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LALIGA SANTANDER

Robert Lewandowski’s three-match ban upheld

Barcelona have lost their appeal against a three-match suspension that Robert Lewandowski must serve when LaLiga resumes after the 2022 World Cup.

Roddy Cons
Update:
Barcelona have lost appeal against a three-match suspension striker Robert Lewandowski must serve when LaLiga resumes after the 2022 World Cup.
OSKAR MONTERODiarioAS

Barcelona’s appeal against Robert Lewandowski’s upcoming three-match suspension has been rejected by the RFEF’s Appeals Committee. The Pole incurred a one-match ban for two bookable offences in Barça’s win at Osasuna in early November and received an additional two games for making gestures towards the match officials, including referee Jesús Gil Manzano, after being sent off at El Sadar in the last club match before the World Cup break. Barcelona now have 15 days to decide whether to take their appeal to the Arbitration for Sports Tribunal.

The Catalan club had tried to overturn the first yellow card shown to Lewandowski for pulling Osasuna defender David García’s shirt, claiming that “the player neither stops his opponent recklessly nor prevents the opposition from starting a dangerous attack.” The Appeals Committee responded, stating that it is not their role “to assess the application and interpretation of the rules of the game”, which is the “sole, exclusive and definitive responsibility of the match officials.”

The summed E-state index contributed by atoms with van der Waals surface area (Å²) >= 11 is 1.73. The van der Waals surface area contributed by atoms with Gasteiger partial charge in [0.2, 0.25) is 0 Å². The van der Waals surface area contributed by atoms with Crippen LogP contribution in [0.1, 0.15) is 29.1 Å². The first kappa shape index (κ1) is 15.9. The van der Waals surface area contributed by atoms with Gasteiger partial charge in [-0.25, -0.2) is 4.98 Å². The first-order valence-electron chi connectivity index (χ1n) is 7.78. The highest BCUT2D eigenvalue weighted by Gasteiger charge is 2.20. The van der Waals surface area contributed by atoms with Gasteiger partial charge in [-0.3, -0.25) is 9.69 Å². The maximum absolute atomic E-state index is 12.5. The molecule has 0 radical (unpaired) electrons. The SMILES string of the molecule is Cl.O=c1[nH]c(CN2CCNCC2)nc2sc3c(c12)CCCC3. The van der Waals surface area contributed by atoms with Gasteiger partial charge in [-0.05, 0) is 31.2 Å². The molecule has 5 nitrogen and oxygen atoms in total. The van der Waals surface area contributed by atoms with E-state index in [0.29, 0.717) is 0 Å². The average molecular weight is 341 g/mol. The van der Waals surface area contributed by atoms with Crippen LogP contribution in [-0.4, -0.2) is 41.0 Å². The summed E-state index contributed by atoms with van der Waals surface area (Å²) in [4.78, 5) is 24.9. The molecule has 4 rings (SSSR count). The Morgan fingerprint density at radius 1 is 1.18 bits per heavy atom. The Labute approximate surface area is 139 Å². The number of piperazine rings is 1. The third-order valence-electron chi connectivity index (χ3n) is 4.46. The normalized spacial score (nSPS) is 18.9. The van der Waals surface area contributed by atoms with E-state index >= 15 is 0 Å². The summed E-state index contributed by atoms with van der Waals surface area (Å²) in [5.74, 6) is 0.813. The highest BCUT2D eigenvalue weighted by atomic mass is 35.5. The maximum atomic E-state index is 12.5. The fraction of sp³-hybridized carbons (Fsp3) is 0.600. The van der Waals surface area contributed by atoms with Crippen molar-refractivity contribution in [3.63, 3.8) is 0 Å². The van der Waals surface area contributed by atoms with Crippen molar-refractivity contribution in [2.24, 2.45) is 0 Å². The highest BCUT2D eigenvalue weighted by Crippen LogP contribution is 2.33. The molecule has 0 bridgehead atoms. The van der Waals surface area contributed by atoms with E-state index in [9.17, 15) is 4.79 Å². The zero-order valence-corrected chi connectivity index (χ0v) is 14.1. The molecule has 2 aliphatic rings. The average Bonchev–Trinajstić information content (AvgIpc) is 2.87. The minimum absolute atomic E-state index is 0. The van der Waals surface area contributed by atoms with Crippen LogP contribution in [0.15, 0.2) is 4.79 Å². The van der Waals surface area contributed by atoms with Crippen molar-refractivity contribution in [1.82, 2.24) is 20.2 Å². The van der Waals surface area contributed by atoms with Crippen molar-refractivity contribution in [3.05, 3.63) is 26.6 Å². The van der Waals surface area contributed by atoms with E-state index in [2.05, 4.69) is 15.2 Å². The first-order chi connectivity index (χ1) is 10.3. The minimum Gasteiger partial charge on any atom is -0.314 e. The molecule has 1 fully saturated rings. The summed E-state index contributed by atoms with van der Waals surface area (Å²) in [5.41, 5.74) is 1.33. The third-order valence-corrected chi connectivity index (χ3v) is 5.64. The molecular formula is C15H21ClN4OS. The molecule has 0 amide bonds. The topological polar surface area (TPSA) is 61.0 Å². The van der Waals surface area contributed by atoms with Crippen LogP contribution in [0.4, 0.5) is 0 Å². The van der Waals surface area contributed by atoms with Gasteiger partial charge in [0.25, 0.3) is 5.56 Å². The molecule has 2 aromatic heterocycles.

As for the additional two matches, the referee’s report included the following: “Once sent off, and when he was heading off the field of play, the player twice made a gesture of disapproval in reaction to the referee’s decision, consisting of putting his finger to his nose, and then pointing his thumb towards the referee. When he was about to leave the field of play, he repeated the gesture while looking at the first assistant referee and in front of the fourth official”.

In their appeal, Barcelona argue that Lewandowski’s gesture didn’t imply any contempt or offence towards the referee and that it was “misinterpreted”, while claiming that “the footballer simply expressed his dissatisfaction with the way he had been treated by the referee, but without any derogatory, offensive or pejorative intention.

The club also make reference to German culture, in which the gesture “is interpreted as an expression of discontent in relation to a certain attitude of a third party that, in the opinion of the person who performs it, has acted in an unpleasant or offensive way”, with Lewandowski, who spent 12 years living and playing in Germany, confirming that he had used this gesture “to express his disagreement with the way in which the referee had addressed him”.

Barcelona also maintain that the gesture was not made in disapproval with the the referee’s decision, but that it was “simply expressing discontent in a polite and courteous manner, since it can also be understood as constructive criticism of the referee’s attitude.”

However, the Appeals Committee have decided that the match officials were right to judge that Lewandowski’s actions constituted a ‘benign’ violation of article 124, related to showing contempt, and the Pole’s three-match ban remains.

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